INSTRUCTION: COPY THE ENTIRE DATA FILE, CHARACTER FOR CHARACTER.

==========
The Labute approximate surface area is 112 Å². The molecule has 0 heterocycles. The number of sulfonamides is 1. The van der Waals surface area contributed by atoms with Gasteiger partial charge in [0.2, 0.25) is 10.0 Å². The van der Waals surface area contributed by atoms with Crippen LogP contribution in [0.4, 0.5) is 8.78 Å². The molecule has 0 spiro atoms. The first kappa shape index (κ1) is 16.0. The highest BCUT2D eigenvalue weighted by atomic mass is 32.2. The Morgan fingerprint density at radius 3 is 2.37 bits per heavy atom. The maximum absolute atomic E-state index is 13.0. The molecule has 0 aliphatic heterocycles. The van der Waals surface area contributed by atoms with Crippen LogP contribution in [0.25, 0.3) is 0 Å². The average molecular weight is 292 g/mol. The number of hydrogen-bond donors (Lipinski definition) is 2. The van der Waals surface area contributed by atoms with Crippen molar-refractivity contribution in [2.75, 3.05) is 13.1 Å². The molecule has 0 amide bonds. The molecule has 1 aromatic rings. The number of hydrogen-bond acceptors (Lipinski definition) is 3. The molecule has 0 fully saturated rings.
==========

The Labute approximate surface area is 112 Å². The molecule has 0 heterocycles. The number of sulfonamides is 1. The van der Waals surface area contributed by atoms with Gasteiger partial charge in [0.2, 0.25) is 10.0 Å². The van der Waals surface area contributed by atoms with Crippen LogP contribution in [0.4, 0.5) is 8.78 Å². The molecule has 0 spiro atoms. The first kappa shape index (κ1) is 16.0. The highest BCUT2D eigenvalue weighted by atomic mass is 32.2. The Morgan fingerprint density at radius 3 is 2.37 bits per heavy atom. The maximum absolute atomic E-state index is 13.0. The molecule has 0 aliphatic heterocycles. The van der Waals surface area contributed by atoms with Crippen LogP contribution in [0.25, 0.3) is 0 Å². The average molecular weight is 292 g/mol. The number of hydrogen-bond donors (Lipinski definition) is 2. The van der Waals surface area contributed by atoms with Crippen molar-refractivity contribution in [2.75, 3.05) is 13.1 Å². The molecule has 0 amide bonds. The molecule has 1 aromatic rings. The number of hydrogen-bond acceptors (Lipinski definition) is 3. The molecule has 0 fully saturated rings.